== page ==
Academic journal article African Studies Review

Large-Scale Land Deals and Local Livelihoods in Rwanda: The Bitter Fruit of a New Agrarian Model

Academic journal article African Studies Review

Large-Scale Land Deals and Local Livelihoods in Rwanda: The Bitter Fruit of a New Agrarian Model

Article excerpt

Abstract:

In a context of globalization and liberalization, Africa is increasingly confronted with the commercialization of its space. Various large-scale actors, including international private investors, investor states, and local entrepreneurs, are constantly seeking to expand their land holdings for the production of food crops or biofuels. This article presents two Rwandan case studies and analyzes how large-scale land acquisition by foreign and local elite players affects local livelihoods. It identifies broader agrarian and social changes taking place in Rwanda and Africa and provides suggestions as to how the tables might be turned in order to protect local livelihoods in the further evolution of Rwanda's agriculture.

Résumé: Dans un contexte de mondialisation et de libéralisation, l'Afrique est de plus en plus à la commercialisation de son territoire. Plusieurs acteurs de grande échelle, y compris des investisseurs privés internationaux, des états investisseurs, et des entrepreneurs locaux cherchent constamment à agrandir leurs avoirs en terres pour y faire pousser des cultures ou extraire des combustibles naturels. Cet article présente deux cas d'étude au Rwanda et analyse comment l'acquisition de terres étendues par des figures de l'élite locale et étrangère impacte la subsistance des locaux. Cet article évoque les changements sociaux et agricoles plus larges ayant lieu au Rwanda et en Afrique, et offre des suggestions pour changer le cours des choses afin de protéger les moyens de subsistance des locaux dans l'évolution future de l'agriculture au Rwanda.

Key Words: Land grabbing; agriculture; peasant livelihoods; central Africa; Rwanda

Introduction: The Place of Small-Scale Peasants in Large-Scale Land Deals

In October 2009 the Rwandan news media euphorically reported that the country's government had sealed a major deal for the production of biodiesel. The signing of the US$250 million contract was witnessed by former British Prime Minister Tony Blair. In addition to the Rwandan government, two major private companies were involved: Eco-Fuel Global, a U.S.-based company charged with the technical aspects, and Eco Positive, a U.K.-based company entrusted with managing the financial side. Under the agreement, 12 million Jatropha Curcas trees would be planted on around ten thousand hectares (1/250th of Rwanda's total surface area) of "marginal" land in the Eastern Province, where food crops cannot be sustained. It was estimated that within three to six years, the plantations would yield enough for the production of 20 million liters of biodiesel annually, covering roughly 13 percent of Rwanda's current fuel consumption and providing sixty-five hundred jobs (Rwandan News Agency 2009; Hitimana 2009). The project fits neatly into the Sustainable Growth for Jobs and Exports project, the flagship program of the Economic Development and Poverty Reduction Strategy Paper, which aims at a "big push" public investment program that will "create strong incentives for the Private Sector to increase its investment rate in subsequent years" (GoR 2007:1).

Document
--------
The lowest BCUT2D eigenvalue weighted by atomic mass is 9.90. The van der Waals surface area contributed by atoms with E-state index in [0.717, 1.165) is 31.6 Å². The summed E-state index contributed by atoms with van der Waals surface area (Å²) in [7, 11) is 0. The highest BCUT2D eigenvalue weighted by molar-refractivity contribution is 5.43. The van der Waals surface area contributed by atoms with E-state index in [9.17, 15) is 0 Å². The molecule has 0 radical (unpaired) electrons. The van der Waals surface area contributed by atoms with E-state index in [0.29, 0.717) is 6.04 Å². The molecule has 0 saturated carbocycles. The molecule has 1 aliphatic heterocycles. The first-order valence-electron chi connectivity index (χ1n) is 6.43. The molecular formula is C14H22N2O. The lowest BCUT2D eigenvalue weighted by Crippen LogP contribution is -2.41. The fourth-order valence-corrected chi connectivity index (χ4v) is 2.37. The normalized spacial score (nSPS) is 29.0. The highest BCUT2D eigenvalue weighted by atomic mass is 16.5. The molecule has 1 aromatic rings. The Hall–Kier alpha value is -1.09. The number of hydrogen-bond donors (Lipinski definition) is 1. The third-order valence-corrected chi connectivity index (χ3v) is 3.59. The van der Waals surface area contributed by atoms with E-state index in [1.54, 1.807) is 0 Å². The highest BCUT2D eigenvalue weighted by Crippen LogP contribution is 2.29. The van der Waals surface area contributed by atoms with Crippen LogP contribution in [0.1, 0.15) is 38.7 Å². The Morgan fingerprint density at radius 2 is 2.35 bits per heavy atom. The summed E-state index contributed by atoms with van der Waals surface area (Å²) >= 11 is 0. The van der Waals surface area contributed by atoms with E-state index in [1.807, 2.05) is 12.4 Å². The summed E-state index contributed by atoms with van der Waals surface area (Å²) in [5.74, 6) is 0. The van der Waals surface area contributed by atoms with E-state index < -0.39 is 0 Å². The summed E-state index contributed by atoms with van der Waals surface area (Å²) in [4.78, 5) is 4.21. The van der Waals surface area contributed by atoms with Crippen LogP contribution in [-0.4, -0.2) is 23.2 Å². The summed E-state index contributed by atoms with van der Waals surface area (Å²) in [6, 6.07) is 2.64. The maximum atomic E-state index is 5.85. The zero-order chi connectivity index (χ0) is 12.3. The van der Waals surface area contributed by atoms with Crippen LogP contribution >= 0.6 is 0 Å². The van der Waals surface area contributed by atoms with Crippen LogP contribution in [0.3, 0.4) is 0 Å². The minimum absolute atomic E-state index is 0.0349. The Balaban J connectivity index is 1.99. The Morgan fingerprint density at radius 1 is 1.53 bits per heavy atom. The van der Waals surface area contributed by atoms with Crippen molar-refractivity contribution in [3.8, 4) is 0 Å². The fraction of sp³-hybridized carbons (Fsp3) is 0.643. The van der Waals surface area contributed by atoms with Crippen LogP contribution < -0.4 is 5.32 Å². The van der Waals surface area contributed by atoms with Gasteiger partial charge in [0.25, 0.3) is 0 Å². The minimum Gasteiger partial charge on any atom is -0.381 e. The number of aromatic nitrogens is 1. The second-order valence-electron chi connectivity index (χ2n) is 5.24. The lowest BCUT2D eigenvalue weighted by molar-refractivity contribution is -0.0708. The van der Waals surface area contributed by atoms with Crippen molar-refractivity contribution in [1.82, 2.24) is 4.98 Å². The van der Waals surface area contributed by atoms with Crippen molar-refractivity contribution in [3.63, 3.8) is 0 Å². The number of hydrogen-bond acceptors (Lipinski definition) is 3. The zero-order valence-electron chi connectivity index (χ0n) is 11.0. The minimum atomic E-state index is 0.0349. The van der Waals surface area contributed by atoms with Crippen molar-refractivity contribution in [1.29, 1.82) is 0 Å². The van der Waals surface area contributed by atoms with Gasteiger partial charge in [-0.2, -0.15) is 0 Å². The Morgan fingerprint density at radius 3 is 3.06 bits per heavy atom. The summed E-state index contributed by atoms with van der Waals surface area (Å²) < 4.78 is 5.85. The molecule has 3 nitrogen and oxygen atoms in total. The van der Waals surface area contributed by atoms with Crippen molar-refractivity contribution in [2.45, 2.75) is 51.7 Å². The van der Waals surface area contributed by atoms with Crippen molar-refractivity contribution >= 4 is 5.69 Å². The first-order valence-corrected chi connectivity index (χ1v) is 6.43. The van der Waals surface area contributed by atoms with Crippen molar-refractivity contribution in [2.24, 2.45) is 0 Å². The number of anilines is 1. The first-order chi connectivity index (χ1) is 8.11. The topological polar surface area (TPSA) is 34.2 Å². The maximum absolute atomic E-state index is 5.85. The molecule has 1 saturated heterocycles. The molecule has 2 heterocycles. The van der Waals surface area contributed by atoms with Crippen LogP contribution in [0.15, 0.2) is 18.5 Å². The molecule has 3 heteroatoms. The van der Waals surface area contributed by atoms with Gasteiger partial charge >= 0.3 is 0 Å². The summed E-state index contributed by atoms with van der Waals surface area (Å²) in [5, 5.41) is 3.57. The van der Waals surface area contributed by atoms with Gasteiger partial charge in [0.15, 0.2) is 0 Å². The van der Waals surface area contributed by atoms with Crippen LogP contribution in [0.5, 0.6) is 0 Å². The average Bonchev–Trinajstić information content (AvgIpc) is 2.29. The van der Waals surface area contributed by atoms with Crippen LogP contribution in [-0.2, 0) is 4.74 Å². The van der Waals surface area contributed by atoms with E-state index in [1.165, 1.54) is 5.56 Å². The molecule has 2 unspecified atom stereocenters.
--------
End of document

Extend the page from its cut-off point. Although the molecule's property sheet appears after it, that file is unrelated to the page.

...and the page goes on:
Rwanda is not the only country where large-scale land acquisitions by major investment projects are taking place. In the first twelve months after the 2008 commodity boom, investors acquired more than 40 million hectares of land, over 75 percent of which was located in sub-Saharan Africa (World Bank 2010). Even before the commodity boom, interest in Africa's natural resources was growing. Van Braun and Meinzen-Dick (2009) provide an extensive overview of deals since 2006 under which foreign governments, actors operating in the private sector, and agricultural investment funds have acquired access to thousands of hectares in developing countries. It should be noted here that investors are not necessarily interested in using this land for purely agricultural purposes. Zoomers (2010) and Merlet and Jamart (2009), for example, mention the rise in (eco)tourism in developing countries; land use for the exploitation of mineral, energy, and forestry resources; the designation of protected areas and nature reserves; and land requirements for infrastructure projects and urban expansion. …

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